This frustration could easily cause returns within the first week of use, but RIM is fully aware of that and have redoubled their help resources on the BlackBerry Storm. Upon activating, users will get a new tutorial which goes through the basic paradigms of using the menu system, return key, SureType, portrait and landscape modes, and the idea of the SurePress screen. In addition, they’ve included videos quickly and clearly explaining how selecting text works and a handful of other touchscreen tasks that are much more easily shown than told. The key there is whether or not the end-user has any patience left to go through the help system.
The keyboard certainly feels good after you get used to it, but there are some difficulties. In landscape mode, the fully QWERTY layout is difficult to stay accurate with due to smaller keys. One of the primary changes to the BlackBerry OS made for touch navigation is enlarged icons and buttons for easier access, but in landscape, the keys are only a hair bigger than those on the Bold. For this reason, I’ve found SureType to be a much more reliable format for most tasks, while switching to QWERTY for passwords, postal codes, and other odd text that might evade the predictive dictionary. That’s actually another reason why SureType is a good choice – even on the Pearl, SureType used predictive text (or MultiTap, depending on preference), so it’s already in a good spot to handle mis-pressed keys.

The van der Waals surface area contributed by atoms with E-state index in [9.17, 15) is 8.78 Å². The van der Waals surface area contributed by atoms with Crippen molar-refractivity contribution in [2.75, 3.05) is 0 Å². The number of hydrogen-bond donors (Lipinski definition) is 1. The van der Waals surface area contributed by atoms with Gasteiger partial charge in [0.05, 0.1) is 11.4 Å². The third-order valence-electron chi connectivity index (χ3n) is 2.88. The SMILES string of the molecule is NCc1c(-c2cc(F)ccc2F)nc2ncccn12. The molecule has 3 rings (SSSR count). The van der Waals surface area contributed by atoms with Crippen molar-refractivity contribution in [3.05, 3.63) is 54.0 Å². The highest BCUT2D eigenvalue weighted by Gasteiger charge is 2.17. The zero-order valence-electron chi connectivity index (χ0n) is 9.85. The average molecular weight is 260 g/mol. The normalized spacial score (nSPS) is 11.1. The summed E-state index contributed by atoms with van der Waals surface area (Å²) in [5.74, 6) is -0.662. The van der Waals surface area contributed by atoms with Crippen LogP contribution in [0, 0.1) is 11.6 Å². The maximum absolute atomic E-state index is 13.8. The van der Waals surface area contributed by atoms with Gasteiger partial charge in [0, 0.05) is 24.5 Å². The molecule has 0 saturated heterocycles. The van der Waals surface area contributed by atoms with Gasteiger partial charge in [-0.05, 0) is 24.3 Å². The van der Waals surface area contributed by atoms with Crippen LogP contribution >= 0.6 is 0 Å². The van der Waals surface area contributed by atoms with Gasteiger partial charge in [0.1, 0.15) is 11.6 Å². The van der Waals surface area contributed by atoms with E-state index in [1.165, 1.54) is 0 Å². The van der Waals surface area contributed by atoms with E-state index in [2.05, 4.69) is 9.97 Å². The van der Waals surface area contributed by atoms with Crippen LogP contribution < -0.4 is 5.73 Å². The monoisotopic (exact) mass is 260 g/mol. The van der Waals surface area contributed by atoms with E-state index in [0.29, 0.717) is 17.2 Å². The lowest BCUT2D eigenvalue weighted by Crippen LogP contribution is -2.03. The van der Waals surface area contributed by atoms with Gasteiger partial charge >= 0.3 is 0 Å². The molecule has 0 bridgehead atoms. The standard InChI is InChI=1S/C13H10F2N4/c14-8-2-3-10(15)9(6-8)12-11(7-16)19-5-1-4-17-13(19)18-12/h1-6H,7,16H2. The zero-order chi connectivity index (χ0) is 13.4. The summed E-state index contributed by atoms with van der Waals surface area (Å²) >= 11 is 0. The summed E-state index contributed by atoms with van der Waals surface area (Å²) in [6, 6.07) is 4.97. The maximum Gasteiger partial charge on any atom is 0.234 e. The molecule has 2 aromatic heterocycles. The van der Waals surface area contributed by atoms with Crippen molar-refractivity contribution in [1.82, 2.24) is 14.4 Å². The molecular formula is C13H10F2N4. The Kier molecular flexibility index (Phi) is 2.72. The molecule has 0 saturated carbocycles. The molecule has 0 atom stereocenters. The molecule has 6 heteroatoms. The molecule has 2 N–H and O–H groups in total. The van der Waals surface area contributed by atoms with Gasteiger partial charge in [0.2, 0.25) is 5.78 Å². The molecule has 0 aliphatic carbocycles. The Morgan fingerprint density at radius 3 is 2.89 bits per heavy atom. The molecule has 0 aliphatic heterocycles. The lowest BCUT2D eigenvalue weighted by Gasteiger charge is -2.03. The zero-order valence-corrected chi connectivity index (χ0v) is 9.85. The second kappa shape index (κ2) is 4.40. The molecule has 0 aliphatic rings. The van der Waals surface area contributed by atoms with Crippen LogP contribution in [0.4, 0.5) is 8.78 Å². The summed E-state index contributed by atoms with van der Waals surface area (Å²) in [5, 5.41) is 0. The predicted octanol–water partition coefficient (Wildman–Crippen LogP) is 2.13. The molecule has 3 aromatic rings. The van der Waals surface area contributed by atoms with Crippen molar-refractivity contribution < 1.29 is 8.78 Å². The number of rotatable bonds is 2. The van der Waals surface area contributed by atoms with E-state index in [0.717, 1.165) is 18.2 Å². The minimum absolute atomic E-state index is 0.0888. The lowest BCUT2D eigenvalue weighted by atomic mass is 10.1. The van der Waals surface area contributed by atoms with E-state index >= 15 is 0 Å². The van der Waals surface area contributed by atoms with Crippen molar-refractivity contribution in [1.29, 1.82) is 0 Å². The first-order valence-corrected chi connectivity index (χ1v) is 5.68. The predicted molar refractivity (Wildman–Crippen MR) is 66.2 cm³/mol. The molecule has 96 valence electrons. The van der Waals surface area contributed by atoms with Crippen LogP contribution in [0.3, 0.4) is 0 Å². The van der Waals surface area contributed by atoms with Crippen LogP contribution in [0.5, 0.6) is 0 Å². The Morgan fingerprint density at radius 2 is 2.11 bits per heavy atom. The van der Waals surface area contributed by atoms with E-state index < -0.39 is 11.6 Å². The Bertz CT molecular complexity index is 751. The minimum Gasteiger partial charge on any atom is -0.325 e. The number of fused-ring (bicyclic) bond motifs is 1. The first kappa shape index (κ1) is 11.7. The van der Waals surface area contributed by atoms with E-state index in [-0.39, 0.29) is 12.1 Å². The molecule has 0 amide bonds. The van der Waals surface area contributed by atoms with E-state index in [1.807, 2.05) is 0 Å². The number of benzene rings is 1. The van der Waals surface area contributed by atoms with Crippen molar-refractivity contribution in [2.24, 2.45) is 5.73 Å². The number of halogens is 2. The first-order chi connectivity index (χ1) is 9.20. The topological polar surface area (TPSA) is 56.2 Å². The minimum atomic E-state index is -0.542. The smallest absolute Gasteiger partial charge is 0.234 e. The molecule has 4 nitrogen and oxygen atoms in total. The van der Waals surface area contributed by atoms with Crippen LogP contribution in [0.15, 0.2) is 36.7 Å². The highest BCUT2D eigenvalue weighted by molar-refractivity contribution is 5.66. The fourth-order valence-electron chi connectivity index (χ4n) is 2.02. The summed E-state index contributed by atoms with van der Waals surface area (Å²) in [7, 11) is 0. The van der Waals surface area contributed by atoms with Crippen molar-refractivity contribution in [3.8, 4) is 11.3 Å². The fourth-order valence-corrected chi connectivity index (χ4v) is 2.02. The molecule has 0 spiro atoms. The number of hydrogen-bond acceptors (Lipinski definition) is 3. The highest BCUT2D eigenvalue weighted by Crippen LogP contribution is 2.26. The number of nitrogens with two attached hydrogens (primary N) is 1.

Of course, SureType isn’t without its own pitfalls. A lack of visible secondary modes has made finding symbols a true and royal pain. Three sets of Sym pages and a numbers page has you fiddling for ages just for a damned bracket. On the physical keyboard, all the secondary functions were right there, making it easy to know when a simple alt selection would do and when you’d have to nail the Sym key to root around.
Still, it feels good typing on it – it does actually feel like a real keypad after you get used to it, but that might not necessarily be a good thing. I had talked with a hand surgeon awhile back on so-called “BlackBerry Thumb” caused by chronic texting back in the days when the Thunder Storm was still in the realm of rumours, and the topic of touchscreens came up. The doc said that touchscreens are actually better for keeping hand injuries at bay because they don’t require the same amount of force and don’t have the recoil pushing back.